How companies can save money by providing employee child care benefits
While there are certain tax credits for families with children, the resulting savings can be underwhelming. The Child and Dependent Care Credit is only worth $1,050 for one child or $2,100 for two children.
With the cost of care for one child averaging about $9,000, the credit only makes up just over 10% of the cost.
Employers can make a difference
Compared to the tax credits offered to families, there’s an even greater opportunity for employers to help their employees with children manage their child care expenses.
For the tax-savings conscious employer, the Employer Child Care Tax Credit (IRS 8882) allows businesses to earn a credit of up to $150,000 if they either: a) build an employer-owned child care center b) contract with an existing child care center to provide care or c) provide child care resources or referral services to their employees.
One of the most difficult parts of earning the Employer Child Care Tax Credit is a reliable method of tracking the expenses related to the child care resources they provide to their employees.
With Finli, employer contributions to employee child care expenses are automatically tracked and categorized, making it easier than ever to account for those expenses come tax time.
Stipends aren’t just for tuition
While employers have begun to offer their employees subsidies towards their children’s tuition expenses, the practice has yet to catch on with child care expenses. In fact, employers are eight times more likely to offer tuition subsidies than pay for child care expenses.
With that in mind, consider this: the average cost of daycare in the United States is now more than the average cost of in-state college tuition (daycare is $9,589 per year, compared to $9,410 per year for in-state college).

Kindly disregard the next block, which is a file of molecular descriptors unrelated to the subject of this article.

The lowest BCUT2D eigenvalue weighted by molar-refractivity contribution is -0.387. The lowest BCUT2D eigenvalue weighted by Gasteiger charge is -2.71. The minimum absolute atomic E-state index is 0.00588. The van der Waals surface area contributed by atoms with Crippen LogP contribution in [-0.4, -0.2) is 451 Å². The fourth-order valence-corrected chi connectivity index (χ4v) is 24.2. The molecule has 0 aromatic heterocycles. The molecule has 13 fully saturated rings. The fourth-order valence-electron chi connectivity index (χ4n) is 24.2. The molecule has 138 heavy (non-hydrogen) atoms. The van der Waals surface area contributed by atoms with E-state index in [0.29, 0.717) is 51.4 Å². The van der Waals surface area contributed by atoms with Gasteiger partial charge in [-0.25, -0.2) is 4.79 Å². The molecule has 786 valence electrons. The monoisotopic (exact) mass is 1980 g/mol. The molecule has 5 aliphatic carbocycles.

Aside from the Employer Child Care Tax Credit, employers can also contribute to their employee’s child care expenses through a stipend of up to $5,000 per child. One of the most important benefits of the stipend is that the money does not count toward the employee’s income come tax time.
The benefits for employers who prioritize making child care more manageable for their employees are powerful.
Not only is it possibly the single best benefit in terms of improving employee retention, employer-sponsored child care programs and subsidies also help make employees feel more productive. These programs also make workplaces more mom-friendly, as new moms with comprehensive child care benefits will likely take less time away from work, not only improving a company’s bottom line, but also ensure that a mother’s career trajectory is not adversely affected from an extended absence from work (see the motherhood penalty).